The Rare Earth Metal Meltdown in Molycorp

by Jim Woods | March 28, 2013 9:48 am

If you’ve owned shares of Molycorp (NYSE:MCP[1]) anytime over the past two years, I probably don’t need to tell you about the meltdown in this rare earth metals stock. But for those unfamiliar with the company, let’s do a little historical review.

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Since April 2010, the stock has cratered more than 92%, diving from just over $74 to yesterday’s close of $5.45. The decline in MCP shares has been particularly pernicious over the past 52 weeks, with the stock losing 83% of its value. To make matters of late even worse, so far in 2013 the shares have plummeted some 48.5%.

The precipitous decline in Molycorp is a far cry from its brilliant beginnings. The company first began trading in July 2010, and through April 2011 it was a bullish sensation, vaulting some 460% in about nine months.

I can recall the fervor and the extreme optimism associated with the rise of the “rare earths” back in 2010. The investment thesis here was that tremendous demand for items such as cell phones, small electronics, biotech devices and other gadgets that needed these metals to function would cause big global demand for rare earths. By extension, this would create huge revenues and earnings for companies such as Molycorp, as well as other rare earth stocks such as Rare Element Resources (NYSE:REE[2]), Avalon Rare Metals (NYSE:AVL[3]) and even Freeport-McMoRan (NYSE:FCX[4]).

Among the big drivers of demand for rare earths were China and its burgeoning consumer class hungry for devices that use these metals. Then there was the Chinese government, which actually kept supplies low by restricting rare earth exports.

Well, things didn’t quite pan out that way for Molycorp and the rest of the rare earths, and since April 2011 the only thing that’s been rare in these stocks is investors bidding them higher. In the case of MCP, the company has really fallen on hard times, putting in a string of new all-time lows, and sinking well below its IPO debut trading day closing price of $12.34.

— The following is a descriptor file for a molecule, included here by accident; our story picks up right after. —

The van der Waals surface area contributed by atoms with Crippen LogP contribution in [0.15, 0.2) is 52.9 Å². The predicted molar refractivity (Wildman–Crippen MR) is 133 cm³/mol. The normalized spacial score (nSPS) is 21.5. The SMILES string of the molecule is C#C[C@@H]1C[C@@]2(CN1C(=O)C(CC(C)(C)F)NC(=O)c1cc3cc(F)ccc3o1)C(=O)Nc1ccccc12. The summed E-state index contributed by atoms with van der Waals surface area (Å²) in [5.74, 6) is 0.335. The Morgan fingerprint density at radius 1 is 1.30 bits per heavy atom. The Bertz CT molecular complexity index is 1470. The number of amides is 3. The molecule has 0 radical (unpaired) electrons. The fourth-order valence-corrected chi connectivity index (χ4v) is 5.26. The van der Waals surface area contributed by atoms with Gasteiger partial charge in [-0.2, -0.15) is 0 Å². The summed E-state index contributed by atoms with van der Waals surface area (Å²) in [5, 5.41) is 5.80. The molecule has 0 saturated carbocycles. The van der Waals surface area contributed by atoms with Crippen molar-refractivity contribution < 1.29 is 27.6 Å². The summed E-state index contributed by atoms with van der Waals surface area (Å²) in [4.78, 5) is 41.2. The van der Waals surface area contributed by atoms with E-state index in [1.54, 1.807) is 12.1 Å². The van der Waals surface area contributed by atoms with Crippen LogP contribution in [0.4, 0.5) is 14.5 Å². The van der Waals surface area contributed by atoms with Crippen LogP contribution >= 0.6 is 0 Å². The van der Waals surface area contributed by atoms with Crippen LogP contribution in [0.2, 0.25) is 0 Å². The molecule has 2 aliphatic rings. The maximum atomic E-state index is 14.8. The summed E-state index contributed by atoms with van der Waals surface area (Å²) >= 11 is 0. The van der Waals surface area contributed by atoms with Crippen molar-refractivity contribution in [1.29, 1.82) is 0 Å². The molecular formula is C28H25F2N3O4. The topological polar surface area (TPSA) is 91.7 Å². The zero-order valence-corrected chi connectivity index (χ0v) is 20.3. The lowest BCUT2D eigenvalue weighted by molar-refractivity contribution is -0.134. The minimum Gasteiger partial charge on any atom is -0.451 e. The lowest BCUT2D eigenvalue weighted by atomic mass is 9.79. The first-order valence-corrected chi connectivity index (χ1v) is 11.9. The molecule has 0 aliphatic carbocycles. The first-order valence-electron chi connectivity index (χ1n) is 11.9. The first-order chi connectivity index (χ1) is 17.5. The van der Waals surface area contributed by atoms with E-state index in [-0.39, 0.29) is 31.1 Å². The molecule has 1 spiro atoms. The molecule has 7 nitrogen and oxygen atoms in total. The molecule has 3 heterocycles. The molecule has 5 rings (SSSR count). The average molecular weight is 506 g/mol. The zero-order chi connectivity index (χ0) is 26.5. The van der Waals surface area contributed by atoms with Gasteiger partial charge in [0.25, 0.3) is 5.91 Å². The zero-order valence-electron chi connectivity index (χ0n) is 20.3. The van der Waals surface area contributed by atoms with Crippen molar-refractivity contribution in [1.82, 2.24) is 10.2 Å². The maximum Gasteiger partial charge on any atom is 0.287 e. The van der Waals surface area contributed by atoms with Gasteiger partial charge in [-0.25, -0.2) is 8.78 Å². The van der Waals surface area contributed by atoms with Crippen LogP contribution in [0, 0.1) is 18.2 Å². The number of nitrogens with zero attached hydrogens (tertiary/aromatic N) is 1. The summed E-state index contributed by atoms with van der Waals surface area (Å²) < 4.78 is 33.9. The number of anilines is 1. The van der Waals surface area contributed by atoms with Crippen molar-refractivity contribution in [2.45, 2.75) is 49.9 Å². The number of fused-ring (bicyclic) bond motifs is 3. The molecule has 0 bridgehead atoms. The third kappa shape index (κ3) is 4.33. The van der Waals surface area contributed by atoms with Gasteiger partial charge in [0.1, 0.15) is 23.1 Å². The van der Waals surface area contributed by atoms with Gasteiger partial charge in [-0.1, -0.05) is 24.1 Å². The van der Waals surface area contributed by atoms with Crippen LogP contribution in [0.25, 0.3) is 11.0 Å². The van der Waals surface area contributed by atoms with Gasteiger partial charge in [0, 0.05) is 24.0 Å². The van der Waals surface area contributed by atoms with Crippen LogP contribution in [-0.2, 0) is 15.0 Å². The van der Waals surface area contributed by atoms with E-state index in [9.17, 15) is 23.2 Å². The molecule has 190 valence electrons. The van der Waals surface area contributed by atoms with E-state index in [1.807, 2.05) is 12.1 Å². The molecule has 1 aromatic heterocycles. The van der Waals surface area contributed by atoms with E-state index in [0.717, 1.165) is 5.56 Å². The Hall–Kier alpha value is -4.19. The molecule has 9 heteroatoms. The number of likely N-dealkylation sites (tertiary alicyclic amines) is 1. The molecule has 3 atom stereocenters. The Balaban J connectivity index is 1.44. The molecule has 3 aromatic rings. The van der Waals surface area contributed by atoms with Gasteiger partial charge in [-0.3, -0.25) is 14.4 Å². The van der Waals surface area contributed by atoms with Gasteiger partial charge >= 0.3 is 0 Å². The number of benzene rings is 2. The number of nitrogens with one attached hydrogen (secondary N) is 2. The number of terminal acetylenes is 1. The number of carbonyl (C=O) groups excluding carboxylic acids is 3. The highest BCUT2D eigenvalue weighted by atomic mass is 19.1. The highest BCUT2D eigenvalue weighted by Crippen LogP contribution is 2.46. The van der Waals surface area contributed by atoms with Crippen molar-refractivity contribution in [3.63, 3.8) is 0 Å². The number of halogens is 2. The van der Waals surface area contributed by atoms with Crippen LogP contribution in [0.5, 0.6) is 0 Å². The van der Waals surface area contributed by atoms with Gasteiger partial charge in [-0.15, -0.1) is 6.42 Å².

Fundamentally speaking, Molycorp has suffered from a huge decline in quarterly earnings. Most recently, the company posted Q4 earnings after a worrisome delay of about two weeks — a delay it said it needed to account for a goodwill impairment charge. That charge came to $258.3 million in the fourth quarter related to the $1.3 billion takeover of rare earth processor Neo Material Technologies.

Excluding the impairment charge, Molycorp reported a loss of $52.7 million, or 45 cents a share, which compares miserably with the adjusted profit of $35.9 million, or 41 cents a share, in the same quarter a year ago.

The latest quarterly loss is symptomatic of current conditions in the rare earth market. The main culprit here is a price collapse in the roughly 17 metals and oxides considered members of the rare earth group. This price collapse began, not coincidentally, in April 2011, right when the rare earth stocks began their big decline.

Up until April, China, the top producer of rare earths, had been restricting exports. That kept prices high, and that caused the share price of domestic producers like Molycorp to soar. Then China decided to ease export controls, and there’s been a virtual meltdown in the sector ever since.

So, is there anything that can cause Molycorp shares to rise?

The way things are now, the answer is likely no. About the only thing that can help this stock go up are bottom feeders looking to take a chance that the fundamentals in the space will turn positive … eventually.

But unless China reinstitutes its export controls on rare earths, my guess is that MCP shares are likely to live around current levels for a very long time.

As of this writing, Jim Woods did not hold a position in any of the aforementioned securities.

  1. MCP:
  2. REE:
  3. AVL:
  4. FCX:

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